@balkanizer I wouldn’t agree with you at all. Definite or indefinite nature of the word depends strictly on the context, more or less like Denis explained in Slovak. Accents depend on the regions anyway. Of course there are examples like gore gore gore gore, but they are few. I’d call it just stressing, because you’d use those kind of accentuation only to make sure that people are sure what you’re talking about. Hungarians for example always use falling accents when speaking SCBM, but we just say they have an accent, not that they can’t speak (although plenty of them actually can’t)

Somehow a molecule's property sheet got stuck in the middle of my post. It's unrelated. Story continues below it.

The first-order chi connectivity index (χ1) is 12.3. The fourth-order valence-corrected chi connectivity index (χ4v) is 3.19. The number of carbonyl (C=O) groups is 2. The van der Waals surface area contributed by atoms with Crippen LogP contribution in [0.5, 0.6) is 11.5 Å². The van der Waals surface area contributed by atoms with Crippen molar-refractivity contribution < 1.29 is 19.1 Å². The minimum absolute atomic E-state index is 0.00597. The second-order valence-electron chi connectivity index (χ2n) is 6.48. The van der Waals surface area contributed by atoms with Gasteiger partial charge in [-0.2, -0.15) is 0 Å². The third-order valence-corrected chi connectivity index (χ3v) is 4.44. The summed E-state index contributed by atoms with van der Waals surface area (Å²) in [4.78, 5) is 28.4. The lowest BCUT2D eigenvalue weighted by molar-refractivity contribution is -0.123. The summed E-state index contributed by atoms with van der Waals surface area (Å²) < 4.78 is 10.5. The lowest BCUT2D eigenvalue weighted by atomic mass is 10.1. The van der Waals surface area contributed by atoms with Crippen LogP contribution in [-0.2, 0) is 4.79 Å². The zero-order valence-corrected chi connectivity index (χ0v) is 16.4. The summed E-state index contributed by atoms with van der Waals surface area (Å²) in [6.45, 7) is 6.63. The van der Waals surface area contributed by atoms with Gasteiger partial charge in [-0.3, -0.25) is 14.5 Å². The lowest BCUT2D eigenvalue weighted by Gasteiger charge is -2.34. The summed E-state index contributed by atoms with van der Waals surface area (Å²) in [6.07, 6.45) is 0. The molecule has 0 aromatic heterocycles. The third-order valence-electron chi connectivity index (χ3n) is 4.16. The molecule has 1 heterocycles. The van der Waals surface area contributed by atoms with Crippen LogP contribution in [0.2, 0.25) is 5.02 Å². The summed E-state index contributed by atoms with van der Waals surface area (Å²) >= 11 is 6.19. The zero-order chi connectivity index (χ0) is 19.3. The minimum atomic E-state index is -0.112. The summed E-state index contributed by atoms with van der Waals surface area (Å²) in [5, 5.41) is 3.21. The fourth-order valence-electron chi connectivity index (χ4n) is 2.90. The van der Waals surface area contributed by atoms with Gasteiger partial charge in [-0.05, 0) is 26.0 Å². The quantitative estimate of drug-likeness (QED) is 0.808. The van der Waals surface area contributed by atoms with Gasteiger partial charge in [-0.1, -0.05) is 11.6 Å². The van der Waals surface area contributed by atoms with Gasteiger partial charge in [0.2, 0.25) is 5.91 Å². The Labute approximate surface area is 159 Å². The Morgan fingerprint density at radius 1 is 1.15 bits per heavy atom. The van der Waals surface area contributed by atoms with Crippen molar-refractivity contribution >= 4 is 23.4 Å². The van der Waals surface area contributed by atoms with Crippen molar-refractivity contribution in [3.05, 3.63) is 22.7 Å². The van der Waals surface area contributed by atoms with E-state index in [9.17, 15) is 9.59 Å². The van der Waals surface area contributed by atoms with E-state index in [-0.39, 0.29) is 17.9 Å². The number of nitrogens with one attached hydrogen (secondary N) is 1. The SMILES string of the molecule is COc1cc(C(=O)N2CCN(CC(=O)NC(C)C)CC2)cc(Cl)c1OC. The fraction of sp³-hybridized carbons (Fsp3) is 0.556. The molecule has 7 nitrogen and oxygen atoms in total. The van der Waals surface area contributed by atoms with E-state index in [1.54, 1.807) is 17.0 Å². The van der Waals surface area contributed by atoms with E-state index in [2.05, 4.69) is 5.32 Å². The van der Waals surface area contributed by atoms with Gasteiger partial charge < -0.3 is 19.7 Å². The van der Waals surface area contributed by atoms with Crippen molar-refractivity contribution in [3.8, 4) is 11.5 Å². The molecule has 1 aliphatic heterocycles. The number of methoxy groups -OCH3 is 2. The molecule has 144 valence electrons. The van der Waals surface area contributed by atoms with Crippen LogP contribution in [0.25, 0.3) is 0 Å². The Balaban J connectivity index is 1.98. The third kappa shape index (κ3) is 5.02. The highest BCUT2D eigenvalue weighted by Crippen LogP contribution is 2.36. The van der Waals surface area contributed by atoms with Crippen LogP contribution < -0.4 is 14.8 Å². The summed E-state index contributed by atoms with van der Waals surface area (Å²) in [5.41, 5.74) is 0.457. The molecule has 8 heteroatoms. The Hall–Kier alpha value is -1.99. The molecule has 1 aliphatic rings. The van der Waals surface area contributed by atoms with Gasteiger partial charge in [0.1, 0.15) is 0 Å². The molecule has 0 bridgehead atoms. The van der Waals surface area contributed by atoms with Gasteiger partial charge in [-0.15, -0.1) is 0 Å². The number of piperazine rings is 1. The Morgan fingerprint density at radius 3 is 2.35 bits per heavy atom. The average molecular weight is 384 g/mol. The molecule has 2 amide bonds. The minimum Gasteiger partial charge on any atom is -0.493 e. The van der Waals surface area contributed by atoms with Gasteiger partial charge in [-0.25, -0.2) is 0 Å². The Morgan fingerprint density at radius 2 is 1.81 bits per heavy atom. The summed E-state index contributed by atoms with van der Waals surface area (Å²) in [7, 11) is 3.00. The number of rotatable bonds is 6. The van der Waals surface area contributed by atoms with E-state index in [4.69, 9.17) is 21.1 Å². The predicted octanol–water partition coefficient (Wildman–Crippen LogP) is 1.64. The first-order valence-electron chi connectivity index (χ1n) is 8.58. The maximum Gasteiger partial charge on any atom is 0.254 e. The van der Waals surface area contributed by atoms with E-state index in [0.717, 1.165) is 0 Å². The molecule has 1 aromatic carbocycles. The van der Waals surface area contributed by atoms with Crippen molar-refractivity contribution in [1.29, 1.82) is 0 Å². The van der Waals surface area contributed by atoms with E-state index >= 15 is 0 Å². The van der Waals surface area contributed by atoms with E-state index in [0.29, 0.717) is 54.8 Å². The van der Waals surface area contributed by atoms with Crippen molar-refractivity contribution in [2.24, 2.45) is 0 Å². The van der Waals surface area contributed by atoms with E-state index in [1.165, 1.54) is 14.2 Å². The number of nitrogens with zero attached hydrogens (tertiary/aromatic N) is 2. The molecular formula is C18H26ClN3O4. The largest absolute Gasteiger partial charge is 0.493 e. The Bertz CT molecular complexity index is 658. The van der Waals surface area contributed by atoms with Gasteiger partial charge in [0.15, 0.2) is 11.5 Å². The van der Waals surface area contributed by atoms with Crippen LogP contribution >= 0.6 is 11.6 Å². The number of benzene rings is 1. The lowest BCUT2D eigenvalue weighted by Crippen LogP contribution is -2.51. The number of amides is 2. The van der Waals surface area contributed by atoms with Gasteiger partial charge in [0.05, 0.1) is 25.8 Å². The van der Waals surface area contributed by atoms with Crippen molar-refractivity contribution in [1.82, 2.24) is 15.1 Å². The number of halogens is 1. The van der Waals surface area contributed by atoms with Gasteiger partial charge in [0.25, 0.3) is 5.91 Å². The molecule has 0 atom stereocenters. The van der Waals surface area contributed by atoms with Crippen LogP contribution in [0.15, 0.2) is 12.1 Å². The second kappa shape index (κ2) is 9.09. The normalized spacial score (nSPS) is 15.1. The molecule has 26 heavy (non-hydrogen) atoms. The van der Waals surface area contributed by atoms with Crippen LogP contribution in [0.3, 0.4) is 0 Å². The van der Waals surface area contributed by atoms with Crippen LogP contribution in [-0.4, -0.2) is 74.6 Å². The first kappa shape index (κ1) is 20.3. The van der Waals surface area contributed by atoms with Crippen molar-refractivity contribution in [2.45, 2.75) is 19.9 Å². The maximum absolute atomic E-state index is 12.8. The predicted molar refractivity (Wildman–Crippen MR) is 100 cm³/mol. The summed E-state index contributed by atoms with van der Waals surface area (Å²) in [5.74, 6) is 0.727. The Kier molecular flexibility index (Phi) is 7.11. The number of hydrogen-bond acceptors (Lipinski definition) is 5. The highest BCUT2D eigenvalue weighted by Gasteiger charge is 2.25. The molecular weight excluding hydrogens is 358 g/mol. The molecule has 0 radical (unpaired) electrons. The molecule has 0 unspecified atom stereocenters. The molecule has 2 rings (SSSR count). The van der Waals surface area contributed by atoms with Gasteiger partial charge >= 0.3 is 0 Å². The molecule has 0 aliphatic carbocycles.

those ´and ˇ in Slovak work pretty simple. ´ is always making it long falling accent and ˇ palatalizes as Denis said. ČĎŤĽŇŠŽ, that’s it (ť is ć). So basically Slovak differentiates only between short and long falling vowels aeiyou/áéíýóú plus L and R, y is pronounced as regular i (but there’s more to it), ä can’t be long, it’s pronounced like regular e, ô isn’t a vowel but a diphthong uo, and is considered long by that rhythmic law.